Brent crude oil tested decent support level on Friday, following up on Thursday's bearish shift in near-term sentiment, but driven primarily on the build in US oil products but trimmed losses into the close. WTI dips remained supported by the larger-than-expected 5.3 million barrels on the inventory report. But perhaps short covering as options on October WTI crude oil will expire on Monday probably will influence given the market is lean. But with the risk-reward calculus not signalling a bullish setup for energy in general, in the absence of any supply disruption, the markets could struggle ahead of the OPEC meeting as oil producers were making a convincing argument that a likely downturn in the global economy could hurt oil. Of course, this is from a soothsayer's perspective. And while impossible to quantify these unknowns, what we do know is that the weaker EM currency profile would most certainly hurt consumers' appetite at the tertiary level of the demand curve. But Chinese commodity demand has appeared not to be destroyed by the 25% US tariffs on $34bn as China continues to offset trade headwinds by upping fiscal spend.
In the wake of depleting oil inventories, Baker Hughes' US Crude, Oil Drilling Rig Count hit +7 last week.
The string of positive US economic data on Friday supporting the market's base case Fed outlook dented gold's appeal into the close. With US 10s hitting the psychologically significant 3% level on Friday, we could see more traders feasting with the gold bears on Monday. So we could see more pressure on gold prices as we near that critical $1190 level. While traders focus on the USD -Sino trade, the USD becomes an intricate part of the equation as US dollar demand could emerge from investors looking to ride the latest trade war storm under the umbrella of US bond yields.
US Equity Markets
Dow and S&P 500 managed to claw out gains as traders were treating the President's more aggressive tone towards China trade with a grain of salt. However, after weakened headlines surfaced that the US administration's delay in implementing the tariffs was more about the USTR taking into consideration comments for leading US businesses and not indeed as an actual reprieve, I would expect Asia markets could stumble out of the blocks. So far, the US equity market has been relatively insulated to trade war, but further escalation has huge negative implications for global equities.
While everyone thought US yields could begin to rise in September as the markets emerged from holiday, few could have predicted returns to come on as strong as they did with 10Y yield's robust 3% on the back of last week's strong wage growth data, in addition to some hawkish Fed-speak. The most significant shift in my view comes from Fed Governor Lael Brainard, who I dare say is starting to roost with the Hawk, suggesting the sitting Federal Reserve Board is a tad more hawkish than markets have priced in. Last week's lower-than-expected US CPI print does suggest we are nowhere near a reprice higher of the Fed curve. But with the market emerging from its summer slumber and may soon realise it is pricing 2019 rate hike risk far too pessimistically, if the strong run of US economic data continues and even more so on the first glint of inflation.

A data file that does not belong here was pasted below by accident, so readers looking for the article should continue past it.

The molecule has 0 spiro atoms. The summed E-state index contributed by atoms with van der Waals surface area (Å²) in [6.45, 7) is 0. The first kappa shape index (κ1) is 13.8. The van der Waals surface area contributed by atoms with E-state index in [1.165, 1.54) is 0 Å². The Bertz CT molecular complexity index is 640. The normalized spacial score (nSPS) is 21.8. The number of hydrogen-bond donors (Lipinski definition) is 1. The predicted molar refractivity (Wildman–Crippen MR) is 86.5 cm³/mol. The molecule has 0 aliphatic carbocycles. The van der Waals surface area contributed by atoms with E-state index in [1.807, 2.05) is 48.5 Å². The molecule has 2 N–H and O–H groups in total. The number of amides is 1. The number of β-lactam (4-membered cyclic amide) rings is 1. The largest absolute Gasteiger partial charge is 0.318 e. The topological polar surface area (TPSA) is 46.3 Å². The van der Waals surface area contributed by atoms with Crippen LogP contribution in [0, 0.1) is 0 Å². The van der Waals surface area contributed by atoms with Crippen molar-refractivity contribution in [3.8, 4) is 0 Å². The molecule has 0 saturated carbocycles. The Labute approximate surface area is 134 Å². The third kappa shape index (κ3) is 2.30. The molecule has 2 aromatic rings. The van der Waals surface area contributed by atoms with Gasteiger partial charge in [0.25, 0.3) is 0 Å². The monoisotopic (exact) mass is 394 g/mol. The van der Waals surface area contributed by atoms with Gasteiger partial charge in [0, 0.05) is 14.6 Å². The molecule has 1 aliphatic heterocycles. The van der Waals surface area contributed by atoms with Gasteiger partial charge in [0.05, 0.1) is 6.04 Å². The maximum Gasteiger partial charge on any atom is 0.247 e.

The strong local employment data print last week was a real positive signal for the Aussie, and when taken in context with the weaker USD CPI than expected, the Aussie was looking good, and market sentiment was shifting positive. But just as the Australian dollar bulls thought it was safe to go back into the water, tariffs and trade war-escalation are again front and centre in dealers' minds.
Trade war does throw some doubt into the EURUSD higher view for no other reason we may see USD demand on haven appeal. But if the latest trade war headlines remain little more than an idle threat given the EURUSD remains undrowned and if the USD does start to weaken again, the euro could be the best way to express USD weakness given Mario Draghi's wonderful, less dovish lean last week. Key levels remain 1.1730 and 1.1560.
Japanese PM Abe is widely expected to win Thursday's LDP leadership vote, which will enable him to continue as leader of the party for the next three years and become Japan's longest-serving premier. The Bank of Japan is expected to keep policy on hold at its meeting this week as inflation continues to remain subdued. But traders will be focused on guidance.
Indian Rupee (New Currency Measures)
INR was supported via FPIs on Friday after catching a tailwind from CBT's aggressive rate hike and oil prices coming off Thursday's boil, this has marginally improved sentiment. This weekend's measures will be viewed in a positive light and should keep Friday's momentum going, but twin deficit currencies will remain in the market's crosshairs.
It is intervention redux 2013 all over again, so a good bit of this is priced in. And while India's macro picture is considerably more improved since then, does it matter with the persistent threat of EM contagion wearing on investors? Not to mention higher US yields and the possibility of oil prices surging after the US Iran sanctions are enforced.
But the overall feeling I am getting from the street is that, provided the rupee stays below 74 there will be no immediate concerns about servicing the debt. But the problem with that level is it does offer a target for the EM bears to focus on. I am still concerned about EM contagion but at this stage, the sell-off remains idiosyncratic mainly, but we could see USD buyers on knee-jerk USDINR dip on Monday's INR open as sentiment remains incredibly sour.
But ultimately trade deficits improve; the weaker links in the EM chain running large trade deficits will continue to face currency speculation scrutiny.